An Environmental Product Declaration (EPD) is a standardized document informing about a product’s potential environmental and human health impact.
The EPD is produced on the basis of Life Cycle Assessment (LCA) calculations, and provides a quantitative basis for comparison of products and services. It is normally provided by the product manufacturer and must be verified by an independent expert. An EPD normally has a validity of 5 years.
The basis of an EPD is the norm ISO14025. In that document, EPDs are called Type III environmental declarations (never mind about Type I and II, which are not based on LCA and in the case of Type II not even externally verified).
In addition, the EPD must be produced according to a specific set of Product Category Rules (PCR) which provides calculation rules and guidelines to ensure that all Environmental Product Declarations under the same category report the same type of information. The range of existing PCRs is wide, from clothing to food and chemicals.
An EPD can be created for a company-specific product or for the average product of members of a branch organization.
Difference between LCA and EPD
An EPD is a short version of an LCA report. It is simpler to read, and therefore easier to use in communication than an LCA report.
Where an LCA report often contains sensitive company details which you don’t want the whole world to know, an EPD contains not much more than the LCA results and a proper description of the product, and can be shared without worry.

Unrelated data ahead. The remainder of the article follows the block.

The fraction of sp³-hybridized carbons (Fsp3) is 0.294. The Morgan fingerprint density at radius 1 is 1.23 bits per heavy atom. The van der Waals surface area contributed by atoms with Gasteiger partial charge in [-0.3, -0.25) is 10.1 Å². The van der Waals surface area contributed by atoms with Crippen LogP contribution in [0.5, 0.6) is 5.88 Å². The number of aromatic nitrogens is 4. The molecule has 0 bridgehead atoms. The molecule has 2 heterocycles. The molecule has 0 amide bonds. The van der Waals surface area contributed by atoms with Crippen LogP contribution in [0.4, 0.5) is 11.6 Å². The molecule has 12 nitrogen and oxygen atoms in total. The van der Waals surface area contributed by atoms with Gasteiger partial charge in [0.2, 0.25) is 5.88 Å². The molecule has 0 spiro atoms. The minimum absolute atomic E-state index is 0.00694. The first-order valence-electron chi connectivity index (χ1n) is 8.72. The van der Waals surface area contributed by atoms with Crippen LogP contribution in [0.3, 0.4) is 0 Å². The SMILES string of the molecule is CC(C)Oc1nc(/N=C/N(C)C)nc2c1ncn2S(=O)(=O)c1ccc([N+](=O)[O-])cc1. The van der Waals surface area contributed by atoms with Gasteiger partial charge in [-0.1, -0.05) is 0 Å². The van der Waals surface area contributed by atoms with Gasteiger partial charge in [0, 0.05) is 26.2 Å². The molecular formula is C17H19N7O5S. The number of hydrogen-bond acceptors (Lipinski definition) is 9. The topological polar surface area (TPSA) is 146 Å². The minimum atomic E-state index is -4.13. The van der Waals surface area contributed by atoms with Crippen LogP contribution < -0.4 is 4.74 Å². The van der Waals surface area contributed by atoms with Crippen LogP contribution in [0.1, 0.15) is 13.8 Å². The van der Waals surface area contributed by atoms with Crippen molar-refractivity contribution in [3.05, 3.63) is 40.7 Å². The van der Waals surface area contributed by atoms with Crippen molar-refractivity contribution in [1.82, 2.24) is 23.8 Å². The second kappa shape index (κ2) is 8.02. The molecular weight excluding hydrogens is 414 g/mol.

However, a proper LCA study including a full LCA report must be performed before an EPD can be created!
What are EPDs used for?
The general goal of EPDs is to use verifiable and accurate information to encourage the demand for, and supply of products that have a lower negative impact on the environment.
EPDs are often required in green public procurement (GPP), tenders by private companies, and in building assessment schemes such as LEED, BREEAM and GreenStar.
Environmental Product Declaration in construction
Although Environmental Product Declarations could be made for any type of product, the construction sector has the most advanced EPD system. An extensive PCR (EN15804) provides detailed instructions for the performance of the LCA calculations (and the Dutch PCR called ‘Bepalingsmethode’ follows the EN15804 closely).
In an international collaboration called Ecoplatform, EPD program operators from many countries join forces to ensure that construction EPDs are comparable between countries. The Dutch program operator is Stichting MRPI. Ecochain is one of the recognized LCA/EPD reviewers for MRPI.
Difference between countries
Despite the international collaboration, several countries (e.g. The Netherlands) have some EPD requirements additional to the EN15804 standard. These can be the addition of indicators such as toxicity, slightly different certification procedures, and different lists of certified reviewers. Ecochain has experience with producing EPDs in several countries, and is a certified reviewer in The Netherlands and Ireland.
How to get an EPD
In short, this is how it works:
- The Product Category Rule (PCR) most appropriate for the studied product is selected.
- The Life Cycle Assessment (LCA) study is conducted according to the PCR and the general LCA norm ISO14044.
- Based on the full LCA report, the EPD document is created according to the format of an EPD program operator (e.g. Stichting MRPI)
- An independent recognized LCA expert reviews the LCA report and EPD according to the PCR and verification protocol of the program operator
- The verified EPD is submitted to the program operator, who will publish the EPD within its own national as well as in the international Ecoplatform system.